Sometimes even the most “put together” people can get thrown off course and get swept up in the tide without even realizing it at first, me included. Recently I found myself being pulled in different directions between work, family and relationships and with so many “shoulds” running through my head, I felt the pressure – and desire – to keep up with obligations and others’ expectations of me and not really knowing how to make it all happen.
The other morning I did the best thing for myself that I’ve done in a long time. I created space for my intuition and invariably I find that it’s always, always the right thing to do. I had to get back to basics of course because it seemed that I’d been ignoring intuition for a while. In my yoga practice that morning, I allowed my body to dictate my needs. Before this I had been feeling the need to accomplish something – to push myself in some way that I didn’t necessarily want to be pushed. But something told me to stop. So I listened. I began to stretch my body in gentle, non-traditional yoga poses and while one voice in my head was saying “yeah, but this isn’t really yoga” I could also hear another compassionate voice echoing the encouragement of the more nurturing teachers who have said “it’s ok, do what your body tells you to do, just trust and listen.” And I can say that thankfully I have access to the latter and it worked. This gentle compassion led to a more fulfilling yoga experience that left me feeling satisfied and nurtured in a way that I’m sure I would’t have felt otherwise.
It’s sort of ironic to think that the intuitive path is less accessible at times you are faced with outside pressure, as judgment and comparison thoughts scream through one’s head. It seems that intuition may abandon us at times when we need it most. But maybe it’s the opposite – that we’ve abandoned it. So often we’re given the message that pushing through is the best approach, or the only approach, that we can’t even hear the wisdom of self-compassion when it knocks on our door.
But my belief is that as a life rule, it will always be important to take time to nurture and enhance intuition. And what are the benefits of listening to the the intuitive voice within? For one, I think it creates longevity – how many times has the pushing, punishing voice started you down a path only to have it falter and send you reeling backwards? I think intuition guides you to the best available path that life has to offer. I think that in the long run it makes life easier, not harder.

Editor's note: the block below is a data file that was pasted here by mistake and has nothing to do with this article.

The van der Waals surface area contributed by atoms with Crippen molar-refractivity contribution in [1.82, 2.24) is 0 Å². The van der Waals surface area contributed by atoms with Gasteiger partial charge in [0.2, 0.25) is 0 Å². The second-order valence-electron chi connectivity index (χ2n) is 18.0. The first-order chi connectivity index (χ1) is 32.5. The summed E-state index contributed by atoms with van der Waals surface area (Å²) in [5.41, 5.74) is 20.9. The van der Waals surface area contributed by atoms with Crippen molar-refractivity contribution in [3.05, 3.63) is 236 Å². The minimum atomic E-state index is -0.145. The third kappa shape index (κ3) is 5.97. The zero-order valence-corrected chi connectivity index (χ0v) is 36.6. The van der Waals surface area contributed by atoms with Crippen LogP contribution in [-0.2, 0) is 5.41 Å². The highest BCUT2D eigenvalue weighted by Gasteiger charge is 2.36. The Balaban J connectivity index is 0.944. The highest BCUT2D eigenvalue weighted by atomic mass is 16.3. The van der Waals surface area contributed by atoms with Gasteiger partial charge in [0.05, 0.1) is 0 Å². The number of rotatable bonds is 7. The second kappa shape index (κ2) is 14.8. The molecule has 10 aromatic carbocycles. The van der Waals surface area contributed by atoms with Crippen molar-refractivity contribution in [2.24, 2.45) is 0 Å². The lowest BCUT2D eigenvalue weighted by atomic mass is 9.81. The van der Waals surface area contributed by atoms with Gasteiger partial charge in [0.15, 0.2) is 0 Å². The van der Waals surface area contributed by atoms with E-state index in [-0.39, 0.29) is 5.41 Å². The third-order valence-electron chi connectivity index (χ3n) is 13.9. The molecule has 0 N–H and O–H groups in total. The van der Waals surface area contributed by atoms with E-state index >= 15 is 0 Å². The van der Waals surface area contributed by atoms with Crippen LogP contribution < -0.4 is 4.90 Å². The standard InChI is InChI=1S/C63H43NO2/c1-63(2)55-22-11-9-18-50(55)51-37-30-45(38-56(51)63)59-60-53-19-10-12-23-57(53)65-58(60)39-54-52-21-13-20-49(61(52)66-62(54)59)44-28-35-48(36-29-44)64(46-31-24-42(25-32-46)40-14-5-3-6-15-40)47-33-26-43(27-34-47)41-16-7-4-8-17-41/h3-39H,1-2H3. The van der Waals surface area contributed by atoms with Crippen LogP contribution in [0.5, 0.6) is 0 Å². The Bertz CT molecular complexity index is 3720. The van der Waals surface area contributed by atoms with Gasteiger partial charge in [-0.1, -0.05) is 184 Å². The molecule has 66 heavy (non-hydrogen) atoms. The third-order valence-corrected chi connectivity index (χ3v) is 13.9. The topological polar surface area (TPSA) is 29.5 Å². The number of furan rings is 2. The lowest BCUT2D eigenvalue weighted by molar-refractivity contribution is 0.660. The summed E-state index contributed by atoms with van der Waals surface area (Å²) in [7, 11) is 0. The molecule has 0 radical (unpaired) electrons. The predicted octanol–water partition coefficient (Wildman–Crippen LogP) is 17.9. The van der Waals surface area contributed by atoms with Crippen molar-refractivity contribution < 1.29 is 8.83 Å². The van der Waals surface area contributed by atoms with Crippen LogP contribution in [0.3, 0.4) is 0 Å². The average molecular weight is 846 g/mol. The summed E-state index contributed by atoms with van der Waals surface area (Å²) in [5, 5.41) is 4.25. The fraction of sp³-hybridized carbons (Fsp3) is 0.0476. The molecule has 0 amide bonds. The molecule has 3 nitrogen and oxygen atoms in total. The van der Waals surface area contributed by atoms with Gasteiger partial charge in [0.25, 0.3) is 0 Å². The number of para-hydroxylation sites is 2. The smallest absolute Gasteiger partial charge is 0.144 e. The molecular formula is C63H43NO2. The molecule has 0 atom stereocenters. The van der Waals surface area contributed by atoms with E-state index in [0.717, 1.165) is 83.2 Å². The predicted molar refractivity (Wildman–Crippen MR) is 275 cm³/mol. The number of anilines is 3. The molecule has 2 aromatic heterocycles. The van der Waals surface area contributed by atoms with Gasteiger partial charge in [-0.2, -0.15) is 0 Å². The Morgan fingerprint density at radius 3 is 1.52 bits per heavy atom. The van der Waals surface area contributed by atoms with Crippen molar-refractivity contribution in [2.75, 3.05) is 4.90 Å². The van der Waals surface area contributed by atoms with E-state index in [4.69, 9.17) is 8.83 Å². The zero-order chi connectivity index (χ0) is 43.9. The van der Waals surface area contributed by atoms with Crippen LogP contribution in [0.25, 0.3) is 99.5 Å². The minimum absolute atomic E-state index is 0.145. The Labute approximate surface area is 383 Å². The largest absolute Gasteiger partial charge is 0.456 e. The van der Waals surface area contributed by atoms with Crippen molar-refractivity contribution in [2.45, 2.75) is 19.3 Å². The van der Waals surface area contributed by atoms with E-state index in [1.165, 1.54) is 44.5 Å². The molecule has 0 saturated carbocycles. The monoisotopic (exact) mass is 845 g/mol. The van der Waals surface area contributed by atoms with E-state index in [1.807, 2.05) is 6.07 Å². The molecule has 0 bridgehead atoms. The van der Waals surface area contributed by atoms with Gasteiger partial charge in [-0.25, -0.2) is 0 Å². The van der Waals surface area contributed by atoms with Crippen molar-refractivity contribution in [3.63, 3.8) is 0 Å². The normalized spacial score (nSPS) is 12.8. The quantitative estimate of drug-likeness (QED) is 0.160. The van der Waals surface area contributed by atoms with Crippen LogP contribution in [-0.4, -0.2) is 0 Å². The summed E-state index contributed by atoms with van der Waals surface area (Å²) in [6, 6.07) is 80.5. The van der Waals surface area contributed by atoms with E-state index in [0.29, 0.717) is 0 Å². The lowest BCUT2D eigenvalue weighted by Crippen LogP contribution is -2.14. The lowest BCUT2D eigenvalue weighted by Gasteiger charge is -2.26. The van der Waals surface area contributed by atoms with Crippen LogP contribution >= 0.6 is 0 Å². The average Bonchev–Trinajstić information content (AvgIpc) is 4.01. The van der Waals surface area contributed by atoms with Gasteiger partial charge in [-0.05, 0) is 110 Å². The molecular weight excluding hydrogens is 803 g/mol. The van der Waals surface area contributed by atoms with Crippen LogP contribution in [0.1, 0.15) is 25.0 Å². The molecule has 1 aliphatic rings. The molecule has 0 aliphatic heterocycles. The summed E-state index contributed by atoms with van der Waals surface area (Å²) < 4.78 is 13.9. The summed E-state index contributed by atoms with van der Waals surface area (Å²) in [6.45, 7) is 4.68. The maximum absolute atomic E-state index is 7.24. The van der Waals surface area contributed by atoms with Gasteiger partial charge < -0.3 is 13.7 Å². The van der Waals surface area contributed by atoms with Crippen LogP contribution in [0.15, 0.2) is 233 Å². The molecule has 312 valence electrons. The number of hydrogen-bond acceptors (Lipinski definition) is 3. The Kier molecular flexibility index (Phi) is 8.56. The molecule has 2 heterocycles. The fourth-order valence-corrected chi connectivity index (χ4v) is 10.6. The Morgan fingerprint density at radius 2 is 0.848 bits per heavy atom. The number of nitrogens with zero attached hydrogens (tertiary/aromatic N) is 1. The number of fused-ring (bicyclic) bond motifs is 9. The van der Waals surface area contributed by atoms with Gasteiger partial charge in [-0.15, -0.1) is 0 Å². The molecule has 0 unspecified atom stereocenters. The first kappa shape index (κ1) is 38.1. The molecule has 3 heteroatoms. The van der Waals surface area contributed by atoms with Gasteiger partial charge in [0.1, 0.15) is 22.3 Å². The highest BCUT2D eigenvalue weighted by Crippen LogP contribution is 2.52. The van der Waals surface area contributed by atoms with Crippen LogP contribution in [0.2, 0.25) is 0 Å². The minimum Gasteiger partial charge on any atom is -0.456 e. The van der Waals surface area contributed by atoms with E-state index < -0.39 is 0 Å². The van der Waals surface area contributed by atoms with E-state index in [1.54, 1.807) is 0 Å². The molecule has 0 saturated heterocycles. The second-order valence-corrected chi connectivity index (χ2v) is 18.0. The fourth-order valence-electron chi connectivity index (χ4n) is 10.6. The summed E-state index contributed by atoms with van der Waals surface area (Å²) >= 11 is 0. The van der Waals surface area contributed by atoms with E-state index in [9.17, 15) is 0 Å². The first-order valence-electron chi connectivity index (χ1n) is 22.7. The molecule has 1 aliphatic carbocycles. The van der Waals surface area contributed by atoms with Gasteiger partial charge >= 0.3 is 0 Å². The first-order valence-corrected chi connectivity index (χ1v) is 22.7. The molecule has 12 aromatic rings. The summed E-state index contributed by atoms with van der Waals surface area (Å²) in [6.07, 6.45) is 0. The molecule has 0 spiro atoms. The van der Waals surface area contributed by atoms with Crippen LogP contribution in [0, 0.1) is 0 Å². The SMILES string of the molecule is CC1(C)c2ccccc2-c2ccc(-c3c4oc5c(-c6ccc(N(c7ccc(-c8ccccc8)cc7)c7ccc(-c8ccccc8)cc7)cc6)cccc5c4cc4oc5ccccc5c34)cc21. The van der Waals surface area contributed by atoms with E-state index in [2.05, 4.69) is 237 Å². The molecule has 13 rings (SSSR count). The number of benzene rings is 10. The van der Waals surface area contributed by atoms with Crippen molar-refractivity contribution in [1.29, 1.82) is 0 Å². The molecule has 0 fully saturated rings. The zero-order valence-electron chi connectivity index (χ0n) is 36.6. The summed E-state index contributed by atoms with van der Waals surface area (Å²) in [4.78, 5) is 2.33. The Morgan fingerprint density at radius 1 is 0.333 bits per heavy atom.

I write this because I know that so many women out there don’t have access to intuition in this way. So often life circumstances can lead to self-denial, impulsivity and/or self-doubt that intuition sadly gets left by the wayside. My belief though, is that we all have an inner voice that can guide us back to a healthy path and intuition, and that intuition can guide us towards a more fulfilling life.
Maybe to start, you can begin to take a look at where those pressuring voices come from in the first place. The push voice might come from well-meaning teachers and coaches. It might also come from a misguided concept of tough love. Maybe it comes from the critical voices of family or peers. If you listen, can you hear who is saying those words to you – or maybe who is implying those words to you? Does it really come from within? I think it’s important to question that. When part of our brain – the amygdala – is actually built to detect danger as part of basic survival – including in social survival – it’s really not so surprising that this part can feel so much louder. “If you don’t do well in the game/match/race/performance then you will let your team down!” “If you don’t get an A on this test then your peers will surpass you and you’ll be left behind!”